My Confederate Kinfolk: A Twenty-First Century Freedwoman Discovers Her Roots

Thulani Davis, Author . Basic Civitas $25 (336p) ISBN 978-0-465-01555-9

Soon after former slave Chloe Curry began working as a cook in the Mississippi home of Will Campbell, a former slave-owner, she became pregnant with his child. "She stayed with Will Campbell the rest of his life. And he kept her in his home the rest of his life. With this fact in mind, I can only assume a genuine affection of some depth developed between these two people." In this family history, Chloe and Will's great-granddaughter tries to make sense of their relationship in the context of Reconstruction and its failures. Unfortunately, however, Chloe and Will's 19th-century story, with all of its insights into a larger American history, does not fully emerge until the middle of the book. Descriptions of the author's writer's block, her research difficulties and her anger about the neglect of African-American history bog down the early chapters. Yet Davis (Maker of Saints ) succeeds in conveying the precarious position of blacks in the South after the Civil War and her final chapter on the great Mississippi flood of 1927, in which "the lives of blacks were harder hit than others," has eerie parallels with the post-hurricane flooding of New Orleans—just one example of how important it is to understand this period in our common past. (Jan)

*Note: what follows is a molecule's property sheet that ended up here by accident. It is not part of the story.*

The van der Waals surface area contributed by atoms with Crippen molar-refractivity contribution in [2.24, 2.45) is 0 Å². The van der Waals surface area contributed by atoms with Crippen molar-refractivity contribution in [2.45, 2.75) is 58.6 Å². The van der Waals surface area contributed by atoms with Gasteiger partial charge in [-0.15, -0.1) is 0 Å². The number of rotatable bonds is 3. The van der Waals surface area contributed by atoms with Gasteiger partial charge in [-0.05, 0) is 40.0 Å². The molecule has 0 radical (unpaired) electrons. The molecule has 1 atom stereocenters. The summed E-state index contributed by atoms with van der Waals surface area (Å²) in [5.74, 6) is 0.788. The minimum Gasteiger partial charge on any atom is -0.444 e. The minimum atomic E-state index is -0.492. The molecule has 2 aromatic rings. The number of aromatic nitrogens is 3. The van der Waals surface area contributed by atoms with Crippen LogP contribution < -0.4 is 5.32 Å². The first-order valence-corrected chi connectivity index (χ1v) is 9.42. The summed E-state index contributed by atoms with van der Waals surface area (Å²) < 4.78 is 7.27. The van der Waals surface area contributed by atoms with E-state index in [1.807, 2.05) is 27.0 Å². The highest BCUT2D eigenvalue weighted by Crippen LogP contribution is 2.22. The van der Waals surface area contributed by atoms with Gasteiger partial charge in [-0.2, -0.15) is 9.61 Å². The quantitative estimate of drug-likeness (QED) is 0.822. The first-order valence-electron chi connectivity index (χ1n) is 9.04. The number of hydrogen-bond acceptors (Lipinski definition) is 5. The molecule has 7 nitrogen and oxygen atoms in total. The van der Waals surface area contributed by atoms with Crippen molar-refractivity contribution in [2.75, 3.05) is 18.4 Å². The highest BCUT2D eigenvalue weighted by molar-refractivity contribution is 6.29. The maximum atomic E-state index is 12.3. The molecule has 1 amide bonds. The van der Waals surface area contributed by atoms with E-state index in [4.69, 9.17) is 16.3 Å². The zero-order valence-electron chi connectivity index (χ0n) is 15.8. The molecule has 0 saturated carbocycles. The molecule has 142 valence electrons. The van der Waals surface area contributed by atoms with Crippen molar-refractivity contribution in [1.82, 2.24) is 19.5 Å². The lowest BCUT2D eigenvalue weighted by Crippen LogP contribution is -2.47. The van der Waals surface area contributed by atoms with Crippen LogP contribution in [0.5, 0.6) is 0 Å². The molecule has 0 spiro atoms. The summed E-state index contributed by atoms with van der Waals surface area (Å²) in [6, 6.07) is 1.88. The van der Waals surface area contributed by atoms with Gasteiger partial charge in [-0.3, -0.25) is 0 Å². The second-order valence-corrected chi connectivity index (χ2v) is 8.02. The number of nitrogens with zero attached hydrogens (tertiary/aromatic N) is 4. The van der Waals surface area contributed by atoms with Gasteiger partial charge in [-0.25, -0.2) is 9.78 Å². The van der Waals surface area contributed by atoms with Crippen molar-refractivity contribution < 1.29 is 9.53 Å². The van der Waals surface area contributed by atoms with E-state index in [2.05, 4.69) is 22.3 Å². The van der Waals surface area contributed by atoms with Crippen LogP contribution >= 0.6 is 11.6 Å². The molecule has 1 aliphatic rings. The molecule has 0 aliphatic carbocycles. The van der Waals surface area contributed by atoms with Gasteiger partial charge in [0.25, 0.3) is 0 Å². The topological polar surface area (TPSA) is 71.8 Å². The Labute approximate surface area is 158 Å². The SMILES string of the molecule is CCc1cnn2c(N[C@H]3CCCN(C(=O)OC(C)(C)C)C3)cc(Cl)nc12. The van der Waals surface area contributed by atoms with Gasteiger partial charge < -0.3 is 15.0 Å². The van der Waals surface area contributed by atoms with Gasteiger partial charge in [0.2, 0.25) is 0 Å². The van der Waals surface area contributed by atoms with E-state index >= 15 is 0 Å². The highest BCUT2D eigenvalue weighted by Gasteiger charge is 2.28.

Reviewed on: 11/21/2005
Release date: 01/01/2006
Paperback - 324 pages - 978-0-465-01574-0
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